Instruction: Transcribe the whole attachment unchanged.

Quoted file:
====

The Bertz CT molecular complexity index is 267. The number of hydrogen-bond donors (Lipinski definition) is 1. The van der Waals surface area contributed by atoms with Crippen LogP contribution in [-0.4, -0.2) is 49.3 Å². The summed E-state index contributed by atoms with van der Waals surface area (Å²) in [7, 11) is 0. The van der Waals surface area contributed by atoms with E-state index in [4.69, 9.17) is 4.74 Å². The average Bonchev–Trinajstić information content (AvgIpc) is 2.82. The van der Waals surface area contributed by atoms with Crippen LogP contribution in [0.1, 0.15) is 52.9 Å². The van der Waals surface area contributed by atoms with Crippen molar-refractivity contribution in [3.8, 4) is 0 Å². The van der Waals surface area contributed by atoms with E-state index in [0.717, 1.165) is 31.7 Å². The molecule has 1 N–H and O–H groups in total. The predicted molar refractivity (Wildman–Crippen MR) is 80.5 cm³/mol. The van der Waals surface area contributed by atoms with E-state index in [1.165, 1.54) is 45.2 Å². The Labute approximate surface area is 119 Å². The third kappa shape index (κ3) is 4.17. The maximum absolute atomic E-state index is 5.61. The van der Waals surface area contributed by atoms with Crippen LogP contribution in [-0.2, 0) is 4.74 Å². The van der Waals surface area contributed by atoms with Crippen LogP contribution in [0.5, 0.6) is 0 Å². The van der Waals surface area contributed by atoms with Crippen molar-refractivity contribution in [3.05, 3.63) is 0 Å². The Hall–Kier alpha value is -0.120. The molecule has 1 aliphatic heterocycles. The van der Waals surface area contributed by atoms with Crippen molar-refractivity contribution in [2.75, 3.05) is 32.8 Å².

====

The Bertz CT molecular complexity index is 267. The number of hydrogen-bond donors (Lipinski definition) is 1. The van der Waals surface area contributed by atoms with Crippen LogP contribution in [-0.4, -0.2) is 49.3 Å². The summed E-state index contributed by atoms with van der Waals surface area (Å²) in [7, 11) is 0. The van der Waals surface area contributed by atoms with E-state index in [4.69, 9.17) is 4.74 Å². The average Bonchev–Trinajstić information content (AvgIpc) is 2.82. The van der Waals surface area contributed by atoms with Crippen LogP contribution in [0.1, 0.15) is 52.9 Å². The van der Waals surface area contributed by atoms with Crippen molar-refractivity contribution in [3.8, 4) is 0 Å². The van der Waals surface area contributed by atoms with E-state index in [0.717, 1.165) is 31.7 Å². The molecule has 1 N–H and O–H groups in total. The predicted molar refractivity (Wildman–Crippen MR) is 80.5 cm³/mol. The van der Waals surface area contributed by atoms with E-state index in [1.165, 1.54) is 45.2 Å². The Labute approximate surface area is 119 Å². The third kappa shape index (κ3) is 4.17. The maximum absolute atomic E-state index is 5.61. The van der Waals surface area contributed by atoms with Crippen LogP contribution in [-0.2, 0) is 4.74 Å². The van der Waals surface area contributed by atoms with Crippen LogP contribution in [0.5, 0.6) is 0 Å². The van der Waals surface area contributed by atoms with Crippen molar-refractivity contribution in [3.05, 3.63) is 0 Å². The Hall–Kier alpha value is -0.120. The molecule has 1 aliphatic heterocycles. The van der Waals surface area contributed by atoms with Crippen molar-refractivity contribution in [2.75, 3.05) is 32.8 Å².